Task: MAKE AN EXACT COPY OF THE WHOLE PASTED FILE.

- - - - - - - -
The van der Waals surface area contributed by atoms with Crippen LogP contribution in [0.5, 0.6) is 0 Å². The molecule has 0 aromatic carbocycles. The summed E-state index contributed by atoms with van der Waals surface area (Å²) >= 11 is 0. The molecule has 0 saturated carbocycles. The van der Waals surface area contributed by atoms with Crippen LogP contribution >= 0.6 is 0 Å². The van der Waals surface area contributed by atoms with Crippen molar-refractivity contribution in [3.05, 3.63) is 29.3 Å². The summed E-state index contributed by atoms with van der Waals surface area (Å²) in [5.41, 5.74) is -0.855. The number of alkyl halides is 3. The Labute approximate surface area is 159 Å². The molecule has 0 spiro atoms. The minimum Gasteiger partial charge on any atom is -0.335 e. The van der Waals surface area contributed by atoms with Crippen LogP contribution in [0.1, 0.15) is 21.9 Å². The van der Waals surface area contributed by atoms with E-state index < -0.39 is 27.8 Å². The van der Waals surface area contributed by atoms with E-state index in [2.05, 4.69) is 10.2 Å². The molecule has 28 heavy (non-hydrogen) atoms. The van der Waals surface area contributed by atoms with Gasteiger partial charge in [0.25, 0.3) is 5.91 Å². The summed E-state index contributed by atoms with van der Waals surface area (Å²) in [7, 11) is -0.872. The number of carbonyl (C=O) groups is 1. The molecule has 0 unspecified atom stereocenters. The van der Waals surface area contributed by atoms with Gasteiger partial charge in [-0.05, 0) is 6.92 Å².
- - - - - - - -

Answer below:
The van der Waals surface area contributed by atoms with Crippen LogP contribution in [0.5, 0.6) is 0 Å². The molecule has 0 aromatic carbocycles. The summed E-state index contributed by atoms with van der Waals surface area (Å²) >= 11 is 0. The molecule has 0 saturated carbocycles. The van der Waals surface area contributed by atoms with Crippen LogP contribution >= 0.6 is 0 Å². The van der Waals surface area contributed by atoms with Crippen molar-refractivity contribution in [3.05, 3.63) is 29.3 Å². The summed E-state index contributed by atoms with van der Waals surface area (Å²) in [5.41, 5.74) is -0.855. The number of alkyl halides is 3. The Labute approximate surface area is 159 Å². The molecule has 0 spiro atoms. The minimum Gasteiger partial charge on any atom is -0.335 e. The van der Waals surface area contributed by atoms with Crippen LogP contribution in [0.1, 0.15) is 21.9 Å². The van der Waals surface area contributed by atoms with E-state index < -0.39 is 27.8 Å². The van der Waals surface area contributed by atoms with E-state index in [2.05, 4.69) is 10.2 Å². The molecule has 28 heavy (non-hydrogen) atoms. The van der Waals surface area contributed by atoms with Gasteiger partial charge in [0.25, 0.3) is 5.91 Å². The summed E-state index contributed by atoms with van der Waals surface area (Å²) in [7, 11) is -0.872. The number of carbonyl (C=O) groups is 1. The molecule has 0 unspecified atom stereocenters. The van der Waals surface area contributed by atoms with Gasteiger partial charge in [-0.05, 0) is 6.92 Å².